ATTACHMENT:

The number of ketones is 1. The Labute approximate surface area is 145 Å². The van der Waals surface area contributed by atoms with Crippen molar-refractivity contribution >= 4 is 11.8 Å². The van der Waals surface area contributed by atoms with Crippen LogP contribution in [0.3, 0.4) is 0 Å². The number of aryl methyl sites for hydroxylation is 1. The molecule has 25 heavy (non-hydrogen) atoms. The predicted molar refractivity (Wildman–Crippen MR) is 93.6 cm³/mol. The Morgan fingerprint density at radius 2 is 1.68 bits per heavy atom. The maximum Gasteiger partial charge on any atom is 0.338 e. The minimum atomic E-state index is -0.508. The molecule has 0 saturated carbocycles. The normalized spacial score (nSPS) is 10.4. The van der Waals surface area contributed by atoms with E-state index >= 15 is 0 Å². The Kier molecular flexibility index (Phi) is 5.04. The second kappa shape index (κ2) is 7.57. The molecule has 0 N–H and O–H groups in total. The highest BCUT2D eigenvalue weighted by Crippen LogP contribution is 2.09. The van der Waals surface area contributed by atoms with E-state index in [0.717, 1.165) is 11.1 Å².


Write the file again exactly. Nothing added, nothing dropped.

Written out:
The number of ketones is 1. The Labute approximate surface area is 145 Å². The van der Waals surface area contributed by atoms with Crippen molar-refractivity contribution >= 4 is 11.8 Å². The van der Waals surface area contributed by atoms with Crippen LogP contribution in [0.3, 0.4) is 0 Å². The number of aryl methyl sites for hydroxylation is 1. The molecule has 25 heavy (non-hydrogen) atoms. The predicted molar refractivity (Wildman–Crippen MR) is 93.6 cm³/mol. The Morgan fingerprint density at radius 2 is 1.68 bits per heavy atom. The maximum Gasteiger partial charge on any atom is 0.338 e. The minimum atomic E-state index is -0.508. The molecule has 0 saturated carbocycles. The normalized spacial score (nSPS) is 10.4. The van der Waals surface area contributed by atoms with E-state index >= 15 is 0 Å². The Kier molecular flexibility index (Phi) is 5.04. The second kappa shape index (κ2) is 7.57. The molecule has 0 N–H and O–H groups in total. The highest BCUT2D eigenvalue weighted by Crippen LogP contribution is 2.09. The van der Waals surface area contributed by atoms with E-state index in [0.717, 1.165) is 11.1 Å².